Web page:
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Carlos M. Luna, MD, PhD, FCCP; Sergio Sarquis, MD; Ariel Sosa, MD; María Otaola, MD, FCCP; Nicolás Bailleau, MD; Carlos A. Vay, PhD; Célica Irrarzábal, MD; Angela Famiglietti, PhD; Abelardo A. Capdevila, MD; Michael S. Niederman, MD, FCCP
Author and Funding Information

From Pulmonary Diseases Division (Drs Luna, Otaola, and Bailleau), Intensive Care Division (Drs Sarquis, Sosa, Irrarzábal, and Capdevila), Microbiology (Drs Vay and Famiglietti), Hospital de Clinicas, Universidad de Buenos Aires; and Winthrop-University Hospital (Dr Niederman).

Correspondence to: Carlos M. Luna, MD, PhD, FCCP, Pulmonary Diseases Division, Hospital de Clinicas, Universidad de Buenos Aires, Acevedo 1070, Banfield, Buenos Aires, Argentina 1828; e-mail: cymluna@fmed.uba.ar


Financial/nonfinancial disclosures: Dr Luna has participated in advisory boards for Pfizer, Inc; Bayer AG; and AstraZeneca PLC, and has given talks for Pfizer, Inc. All other authors have reported to CHEST that no potential conflicts of interest exist with any companies/organizations whose products or services may be discussed in this article.

Reproduction of this article is prohibited without written permission from the American College of Chest Physicians. See online for more details.


Chest. 2014;145(4):925-926. doi:10.1378/chest.13-2857
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Published online
To the Editor:

We thank Dr Lee and colleagues for their interest in our recent article in CHEST1 and their comments about some of our findings. They have asked the question, “Why were there fewer days of antimicrobial exposure in the surveillance endotracheal aspirate (ETA) group relative to the guideline-treated group?”

It is important to keep in mind that our study evaluated a theoretical model, performed on the data retrieved from a cohort of patients who were mechanically ventilated, which compared two different strategies in the management of ventilator-associated pneumonia (VAP). This comparison was based on the data retrieved during our surveillance study, when it was extrapolated at the time of the clinical diagnosis of VAP. The duration of appropriate therapy was established to be 10 days in all cases; death of patients was not taken into account. There were fewer antimicrobial-days with the ETA-based strategy because in those cases in which the result of the ETA coincided with the final microbiologic diagnosis of VAP, the result could have been no therapy at all in the ETA-guided therapy, if the result was negative, compared with 2 days of three antimicrobials (this is 6 antimicrobial-days) if the group had received American Thoracic Society/Infectious Diseases Society of America (ATS/IDSA) guideline-guided therapy. In the great majority of the cases, the therapy suggested by the surveillance cultures was appropriate for the actual pathogen of VAP and required fewer antimicrobial-days than would be necessary in a guideline-based approach. The guideline approach relies on deescalation, and, thus, between 2 and 4 antimicrobial-days would be added, compared with using therapy-guided ETA surveillance cultures. Finally, in those cases in which the therapy based on ETA surveillance cultures was totally or partially inappropriate, the initial prescription would be replaced by a new antimicrobial therapy for 10 days, adding 10 to 20 antimicrobial-days to the one, two, or three antimicrobials administered inappropriately during the first 2 days (2, 4, or 6 antimicrobial-days); in this instance, the sum of antimicrobial-days could be greater, the same, or even less than the number of antimicrobials received if the therapy had been guided by the ATS/IDSA guidelines.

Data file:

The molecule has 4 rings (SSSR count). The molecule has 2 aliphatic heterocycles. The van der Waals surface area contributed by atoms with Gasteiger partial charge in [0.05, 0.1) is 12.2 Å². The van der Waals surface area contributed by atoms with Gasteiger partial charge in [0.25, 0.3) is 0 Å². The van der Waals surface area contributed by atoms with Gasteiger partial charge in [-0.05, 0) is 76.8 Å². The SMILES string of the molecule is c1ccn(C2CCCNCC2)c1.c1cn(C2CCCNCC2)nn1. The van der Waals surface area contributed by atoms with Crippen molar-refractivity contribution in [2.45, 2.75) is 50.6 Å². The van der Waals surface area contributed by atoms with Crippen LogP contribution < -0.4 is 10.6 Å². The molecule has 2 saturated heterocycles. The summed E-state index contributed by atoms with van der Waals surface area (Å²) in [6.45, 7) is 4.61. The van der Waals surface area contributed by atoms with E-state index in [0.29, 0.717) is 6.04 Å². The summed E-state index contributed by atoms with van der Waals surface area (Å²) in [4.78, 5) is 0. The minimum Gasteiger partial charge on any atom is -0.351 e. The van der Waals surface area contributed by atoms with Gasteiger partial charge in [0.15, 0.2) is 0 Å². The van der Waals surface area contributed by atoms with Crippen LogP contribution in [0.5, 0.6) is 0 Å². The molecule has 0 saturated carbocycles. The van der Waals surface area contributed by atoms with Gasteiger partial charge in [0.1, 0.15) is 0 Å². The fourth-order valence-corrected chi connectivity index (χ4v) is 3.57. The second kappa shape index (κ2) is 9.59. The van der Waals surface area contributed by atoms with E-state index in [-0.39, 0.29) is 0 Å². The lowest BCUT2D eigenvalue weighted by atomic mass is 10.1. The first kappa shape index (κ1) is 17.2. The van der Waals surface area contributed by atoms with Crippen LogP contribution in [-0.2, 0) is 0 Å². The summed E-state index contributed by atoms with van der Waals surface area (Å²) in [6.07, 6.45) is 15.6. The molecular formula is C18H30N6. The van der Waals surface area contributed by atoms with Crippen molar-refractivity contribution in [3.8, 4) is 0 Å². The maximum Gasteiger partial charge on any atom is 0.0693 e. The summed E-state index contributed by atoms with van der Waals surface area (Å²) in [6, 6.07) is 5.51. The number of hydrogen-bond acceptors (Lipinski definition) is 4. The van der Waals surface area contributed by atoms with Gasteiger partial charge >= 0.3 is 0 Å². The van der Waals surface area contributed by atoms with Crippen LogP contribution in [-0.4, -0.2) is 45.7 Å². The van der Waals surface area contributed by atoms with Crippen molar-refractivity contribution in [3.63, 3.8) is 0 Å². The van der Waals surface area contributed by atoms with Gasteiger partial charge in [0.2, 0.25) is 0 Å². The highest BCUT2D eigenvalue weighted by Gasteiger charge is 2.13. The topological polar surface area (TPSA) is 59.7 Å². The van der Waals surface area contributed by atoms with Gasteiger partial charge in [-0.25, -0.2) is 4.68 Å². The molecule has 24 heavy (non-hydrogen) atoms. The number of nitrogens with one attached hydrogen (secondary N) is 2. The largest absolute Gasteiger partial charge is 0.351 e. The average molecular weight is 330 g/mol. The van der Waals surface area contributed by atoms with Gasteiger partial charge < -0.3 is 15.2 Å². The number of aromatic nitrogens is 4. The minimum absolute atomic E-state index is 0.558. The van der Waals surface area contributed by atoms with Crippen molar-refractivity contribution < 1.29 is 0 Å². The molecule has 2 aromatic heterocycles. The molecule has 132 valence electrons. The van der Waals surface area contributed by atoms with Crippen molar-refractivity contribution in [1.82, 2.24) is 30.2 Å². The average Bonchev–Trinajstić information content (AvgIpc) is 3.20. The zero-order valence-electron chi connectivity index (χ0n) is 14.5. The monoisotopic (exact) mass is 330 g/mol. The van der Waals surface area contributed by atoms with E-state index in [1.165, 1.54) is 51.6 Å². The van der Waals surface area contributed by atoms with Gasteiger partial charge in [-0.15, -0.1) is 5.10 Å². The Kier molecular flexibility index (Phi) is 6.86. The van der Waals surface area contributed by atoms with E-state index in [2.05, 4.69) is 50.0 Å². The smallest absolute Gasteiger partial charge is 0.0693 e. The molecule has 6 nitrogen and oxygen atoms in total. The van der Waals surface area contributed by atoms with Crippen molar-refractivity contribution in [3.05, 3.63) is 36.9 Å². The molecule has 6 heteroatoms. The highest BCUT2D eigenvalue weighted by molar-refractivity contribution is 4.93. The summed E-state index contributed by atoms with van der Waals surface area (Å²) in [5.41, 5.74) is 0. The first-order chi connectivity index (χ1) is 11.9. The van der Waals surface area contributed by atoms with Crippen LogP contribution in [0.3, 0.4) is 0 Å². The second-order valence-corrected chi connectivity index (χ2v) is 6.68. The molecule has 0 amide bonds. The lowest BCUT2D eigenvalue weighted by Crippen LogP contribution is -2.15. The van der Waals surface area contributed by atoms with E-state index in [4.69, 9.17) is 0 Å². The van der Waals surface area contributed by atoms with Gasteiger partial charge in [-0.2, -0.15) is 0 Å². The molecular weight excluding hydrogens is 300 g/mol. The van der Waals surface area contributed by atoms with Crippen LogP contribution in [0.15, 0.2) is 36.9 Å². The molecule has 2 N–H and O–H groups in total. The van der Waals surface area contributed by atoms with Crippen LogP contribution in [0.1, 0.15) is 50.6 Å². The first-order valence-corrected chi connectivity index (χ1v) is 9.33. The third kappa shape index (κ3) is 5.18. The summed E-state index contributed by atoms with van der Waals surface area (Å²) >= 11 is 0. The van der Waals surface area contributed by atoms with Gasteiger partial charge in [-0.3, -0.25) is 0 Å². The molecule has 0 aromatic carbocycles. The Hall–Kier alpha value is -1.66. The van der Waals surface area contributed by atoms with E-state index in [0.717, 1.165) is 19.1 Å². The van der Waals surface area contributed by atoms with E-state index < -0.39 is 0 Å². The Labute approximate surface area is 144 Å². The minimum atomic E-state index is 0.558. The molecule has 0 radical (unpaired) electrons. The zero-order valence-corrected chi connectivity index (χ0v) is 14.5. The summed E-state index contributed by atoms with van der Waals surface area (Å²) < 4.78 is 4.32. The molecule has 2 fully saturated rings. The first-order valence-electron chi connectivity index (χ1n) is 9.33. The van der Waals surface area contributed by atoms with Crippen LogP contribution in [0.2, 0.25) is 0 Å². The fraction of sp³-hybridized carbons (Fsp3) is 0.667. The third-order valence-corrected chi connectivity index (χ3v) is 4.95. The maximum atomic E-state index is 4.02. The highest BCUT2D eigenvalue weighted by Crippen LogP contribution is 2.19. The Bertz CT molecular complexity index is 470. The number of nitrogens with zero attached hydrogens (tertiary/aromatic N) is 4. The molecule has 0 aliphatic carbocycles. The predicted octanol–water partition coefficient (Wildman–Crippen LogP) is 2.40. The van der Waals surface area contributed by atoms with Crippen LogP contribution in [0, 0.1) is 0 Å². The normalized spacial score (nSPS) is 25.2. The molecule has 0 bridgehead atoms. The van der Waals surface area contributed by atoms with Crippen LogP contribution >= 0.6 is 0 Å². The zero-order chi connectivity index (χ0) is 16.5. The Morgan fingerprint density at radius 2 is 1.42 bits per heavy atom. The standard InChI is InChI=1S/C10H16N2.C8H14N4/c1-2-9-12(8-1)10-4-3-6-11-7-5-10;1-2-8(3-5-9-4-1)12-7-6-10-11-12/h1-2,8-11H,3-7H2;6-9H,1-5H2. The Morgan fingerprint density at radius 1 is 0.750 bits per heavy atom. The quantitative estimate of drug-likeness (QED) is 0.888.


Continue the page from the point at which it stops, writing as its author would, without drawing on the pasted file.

As a consequence of these considerations, the number of antimicrobial-days could be significantly higher with the therapy guided by the ATS/IDSA guidelines than with surveillance cultures, without putting patients at risk of a poor outcome. Even though the instances of inappropriate therapy could be significantly higher using the ETA-guided therapy, some of the difference could be related to the empirical use of dual antipseudomonal therapy when guidelines are followed, even though outcome studies do not support a proven benefit of dual therapy beyond assuring appropriate coverage, which could have already been achieved with a single agent, using surveillance cultures.2 Thus, there are plausible explanations for our findings that could lead to less antimicrobial use and not add to patient risk of adverse outcome.

References

Luna CM, Sarquis S, Niederman MS, et al. Is a strategy based on routine endotracheal cultures the best way to prescribe antibiotics in ventilator-associated pneumonia? Chest. 2013;144(1):63-71. [CrossRef]
 
American Thoracic Society; Infectious Diseases Society of America. Guidelines for the management of adults with hospital-acquired, ventilator-associated, and healthcare-associated pneumonia. Am J Respir Crit Care Med. 2005;171(4):388-416. [CrossRef]
 

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References

Luna CM, Sarquis S, Niederman MS, et al. Is a strategy based on routine endotracheal cultures the best way to prescribe antibiotics in ventilator-associated pneumonia? Chest. 2013;144(1):63-71. [CrossRef]
 
American Thoracic Society; Infectious Diseases Society of America. Guidelines for the management of adults with hospital-acquired, ventilator-associated, and healthcare-associated pneumonia. Am J Respir Crit Care Med. 2005;171(4):388-416. [CrossRef]
 
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